ChatGPT Might Have a New Way of Thinking, Researchers Suggest

GPT-3 is surprisingly capable of answering questions that require analogical reasoning, a typically human ability.

A recently published study has found that GPT-3, the large language model that powers AI chatbot ChatGPT, reasons about as well as college students when it comes to answering “reasoning problems.” The fact that the GPT language models do not learn in any comparable way to human beings prompted the researchers to wonder whether this sort of reasoning is a “brand new” form of intelligence.

However, confirming whether the software is indeed “mimicking human reasoning” or using “a new type of cognitive process” would require backstage access to OpenAI’s systems, which is unlikely to happen any time soon.

If ChatGPT is indeed reasoning in a novel way, it could pose a number of interesting quandaries for AI ethics, research, and development.

GPT-3’s Logic and Reasoning Skills Surpass Expectations

UCLA’s study, which appeared in Nature Human Behavior this week, found that “GPT-3 displayed a surprisingly strong capacity for abstract pattern induction” when answering general intelligence and SAT test questions.

This capacity found GPT-3 matched or surpassed “human capabilities in most settings,” while “preliminary tests of GPT-4 indicated even better performance.”

The results, authors Taylor Webb, Keith J Holyoak, and Hongjing Lu say, “indicate that large language models such as GPT-3 have acquired an emergent ability to find zero-shot solutions to a broad range of analogy problems.”

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Zero-shot learning is a method used in machine learning to teach LLMs and other AI machines to identify, recognize, and classify things that they have never encountered before.

“Language learning models are just trying to do word prediction so we’re surprised they can do reasoning. Over the past two years, the technology has taken a big jump from its previous incarnations.” – Hongjing Lu, author of the study in an article

Study co-author Keith J Holyoak adds that, although ChatGPT appears to think like a human in some regard: “People did not learn by ingesting the entire internet, so the training method is completely different.”

He said they hope to explore whether the language model’s cognitive processes are “brand new” and a truly “real artificial intelligence.”

GPT-3’s Test Results

GPT-4 did particularly well on Raven’s Progressive Matrices, which is an image prediction test. On this test, it scored 80%, whereas the average human will score below 60%.

Interestingly, when the language model did make mistakes, it often went wrong in similar ways, and at similar stages, to its sentient test counterparts.

Although GPT-3 performed commendably when it came to analytical reasoning, there are other sets of questions it struggled with, including questions that required some level of comprehension of physical space.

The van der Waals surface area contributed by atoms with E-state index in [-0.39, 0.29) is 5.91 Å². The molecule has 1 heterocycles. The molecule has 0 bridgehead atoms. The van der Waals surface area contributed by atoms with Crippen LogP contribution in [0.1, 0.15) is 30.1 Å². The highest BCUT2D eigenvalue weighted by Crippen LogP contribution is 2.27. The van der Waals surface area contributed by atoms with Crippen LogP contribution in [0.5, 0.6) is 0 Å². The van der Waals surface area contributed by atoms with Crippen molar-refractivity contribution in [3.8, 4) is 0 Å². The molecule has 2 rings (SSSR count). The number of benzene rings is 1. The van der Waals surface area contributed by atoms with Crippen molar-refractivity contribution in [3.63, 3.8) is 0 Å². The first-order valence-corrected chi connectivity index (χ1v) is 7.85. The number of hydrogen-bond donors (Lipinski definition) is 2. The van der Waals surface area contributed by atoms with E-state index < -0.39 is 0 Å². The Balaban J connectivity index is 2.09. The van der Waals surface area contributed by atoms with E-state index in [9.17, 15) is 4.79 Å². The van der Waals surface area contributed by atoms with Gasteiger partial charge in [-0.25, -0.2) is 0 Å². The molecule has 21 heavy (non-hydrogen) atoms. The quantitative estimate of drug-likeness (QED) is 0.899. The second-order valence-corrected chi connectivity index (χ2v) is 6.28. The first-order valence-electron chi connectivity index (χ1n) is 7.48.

GPT-3 also didn’t do quite as well as students in test questions designed to see whether the subjects could pair up analogies that conveyed similar meanings. Notably, however, GPT-4, the successor to GPT-3 and GPT-3.5, performed better on this test.

LLMs Continue to Show Promise on Tests

This isn’t the first example of a language model being put to the test and producing scores comparable to human subjects.

For example, GPT-3.5 — the model that currently powers the free version of ChatGPT — scored around the bottom 10% of test takers in a simulated law school bar exam. GPT-4, which is available to ChatGPT Plus customers, scored in the top 10%.

Bard’s test results are less impressive. Fortune scraped some SAT math questions from the internet and posed them to Bard, but the Chatbot answered between 50% and 75% incorrectly. It did, however, perform better on reading tests — at least enough to secure a place at several US universities.

However, these tests were conducted before Bard shifted to using a more capable language model, called PaLM 2, which performs particularly well when prompted with math and coding-based questions.

Anthropic’s most recent contribution to the generative AI space, Claude 2, reportedly scores higher than GPT-4 on both bar exams and GRE writing assessments.

Questions Still Remain

However, the question that still remains — and can’t be answered without OpenAI effectively granting research teams a ChatGPT Access All Areas pass — is how these reasoning processes occur in the language models that power it.

If ChatGPT has developed a cognitive process for reasoning that departs significantly from known human processes, the ramifications could be wide-reaching, and open up a whole web of ethical questions relating to sentience and evaluating AI systems.

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Written by:
Aaron Drapkin is a Lead Writer at Tech.co. He has been researching and writing about technology, politics, and society in print and online publications since graduating with a Philosophy degree from the University of Bristol five years ago. As a writer, Aaron takes a special interest in VPNs, cybersecurity, and project management software. He has been quoted in the Daily Mirror, Daily Express, The Daily Mail, Computer Weekly, Cybernews, and the Silicon Republic speaking on various privacy and cybersecurity issues, and has articles published in Wired, Vice, Metro, ProPrivacy, The Week, and Politics.co.uk covering a wide range of topics.
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